No package stated the time period. The word “monthly” was simply not there on any package. Was I to expect that the data was good until used up — because absent any other words, I did! Believe me, I sought time period info. Every traveler who needs service should. So should every other consumer.
After 3gb was used up would I be permitted to immediately buy another 3gb?
What to do?
As I debated, my host commented that his adult son and daughter love giffgaff and are trying to get him to switch. I had my decision! I’d take that 3gb for £10 giffgaff package. I’d still have to worry about hitting the 3gb, but I needed something right now.
I brought my little giffgaff packet to the cashier and expected to be charged £10 + £0.99p for the SIM card as noted on this particular display. Nope. I was charged only the 99p. The fact that the package said 3gb for £10 did not mean that it was a 3gb package!
To my dismay, I wasn’t able to pay for the actual data and minutes in the store. The cashier didn’t know how this worked. (The sign said “Top off your mobile phone at this checkout” and yet, no. At least, not for a new SIM.) Customer Services could help me, the young man said. The young woman at Customer Services knew absolutely nothing.
This experience was so different from the specialized cell service counter at the Tesco in Paphos, Cyprus. (Service was confusing in Cyprus but the woman at the counter knew her stuff.)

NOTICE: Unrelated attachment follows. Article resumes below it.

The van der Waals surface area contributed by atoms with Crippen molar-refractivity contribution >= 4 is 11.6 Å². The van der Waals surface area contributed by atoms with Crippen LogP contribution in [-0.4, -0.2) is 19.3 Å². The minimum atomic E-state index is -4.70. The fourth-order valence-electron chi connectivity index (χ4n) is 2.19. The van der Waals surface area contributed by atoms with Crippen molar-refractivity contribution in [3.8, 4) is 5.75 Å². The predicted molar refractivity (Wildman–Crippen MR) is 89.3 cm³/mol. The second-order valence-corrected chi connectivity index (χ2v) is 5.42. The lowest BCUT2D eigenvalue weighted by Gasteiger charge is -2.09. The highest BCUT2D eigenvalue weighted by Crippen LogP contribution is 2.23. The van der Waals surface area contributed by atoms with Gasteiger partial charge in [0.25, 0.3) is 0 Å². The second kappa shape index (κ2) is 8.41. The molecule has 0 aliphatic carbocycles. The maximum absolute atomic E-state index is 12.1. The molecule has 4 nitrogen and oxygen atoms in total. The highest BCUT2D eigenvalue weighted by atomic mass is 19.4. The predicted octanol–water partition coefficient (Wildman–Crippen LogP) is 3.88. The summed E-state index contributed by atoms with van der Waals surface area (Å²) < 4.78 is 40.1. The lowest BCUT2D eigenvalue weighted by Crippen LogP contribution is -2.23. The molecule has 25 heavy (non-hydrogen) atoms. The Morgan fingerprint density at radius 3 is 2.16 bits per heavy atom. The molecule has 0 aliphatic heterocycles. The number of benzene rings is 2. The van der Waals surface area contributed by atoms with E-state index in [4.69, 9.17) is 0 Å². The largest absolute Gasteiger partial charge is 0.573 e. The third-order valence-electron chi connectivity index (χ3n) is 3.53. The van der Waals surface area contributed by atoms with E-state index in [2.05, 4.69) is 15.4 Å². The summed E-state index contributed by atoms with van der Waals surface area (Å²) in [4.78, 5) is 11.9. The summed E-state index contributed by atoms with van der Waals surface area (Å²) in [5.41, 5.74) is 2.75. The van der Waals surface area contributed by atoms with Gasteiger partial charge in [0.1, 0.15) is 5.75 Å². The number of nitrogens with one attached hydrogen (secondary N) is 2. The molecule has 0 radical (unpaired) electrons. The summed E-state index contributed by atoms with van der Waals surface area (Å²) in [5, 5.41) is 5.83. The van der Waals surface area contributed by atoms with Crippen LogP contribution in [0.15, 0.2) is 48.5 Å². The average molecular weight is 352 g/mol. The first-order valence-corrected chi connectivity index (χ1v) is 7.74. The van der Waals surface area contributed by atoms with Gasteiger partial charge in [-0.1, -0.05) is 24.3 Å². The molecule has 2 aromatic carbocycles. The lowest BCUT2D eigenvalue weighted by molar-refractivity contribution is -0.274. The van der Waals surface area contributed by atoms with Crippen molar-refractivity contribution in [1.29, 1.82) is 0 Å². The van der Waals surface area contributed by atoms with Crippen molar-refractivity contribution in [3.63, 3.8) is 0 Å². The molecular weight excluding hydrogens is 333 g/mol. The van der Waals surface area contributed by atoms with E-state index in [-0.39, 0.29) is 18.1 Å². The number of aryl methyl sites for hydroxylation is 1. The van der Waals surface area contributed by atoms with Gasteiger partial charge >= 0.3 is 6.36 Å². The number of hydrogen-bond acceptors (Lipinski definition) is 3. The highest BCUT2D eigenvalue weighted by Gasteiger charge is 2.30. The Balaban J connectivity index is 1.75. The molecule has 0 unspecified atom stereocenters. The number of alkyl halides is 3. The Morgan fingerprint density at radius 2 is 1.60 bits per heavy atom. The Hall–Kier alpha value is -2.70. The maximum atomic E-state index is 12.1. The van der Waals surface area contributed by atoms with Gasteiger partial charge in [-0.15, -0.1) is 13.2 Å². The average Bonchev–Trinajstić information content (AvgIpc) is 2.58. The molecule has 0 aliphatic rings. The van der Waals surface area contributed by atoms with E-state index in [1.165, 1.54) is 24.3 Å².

I returned to my UK abode and went to giffgaff.com.
So…having spent way too much time on this whole thing, I’m sharing some info about this mobile service I believe will be great for travelers.
What you need to know
This giffgaff package contained the SIM and claimed 3gb data and free text and talk for £10 and your package may say something else, but as I write this at least — the reality is that after you go online and register the SIM, you get to choose from a number of service choices — a very good thing that I wish the package had made clear! (They are missing opportunities!)
You can choose pay-as-you-go or choose one of several pre-pay plans. As I said, this is good.
Here’s what happens after you have the giffgaff SIM card.
Step 1: Enter the very short and thus clear SIM card number.
Step 2: Insert the SIM card into your phone. (At least, I think this is the most efficient time to do so.)
Step 3: Choose a plan.
Fortunately, you are taken to this page which actually states a time period: “Choose your monthly deal.” But why didn’t the package say this?!?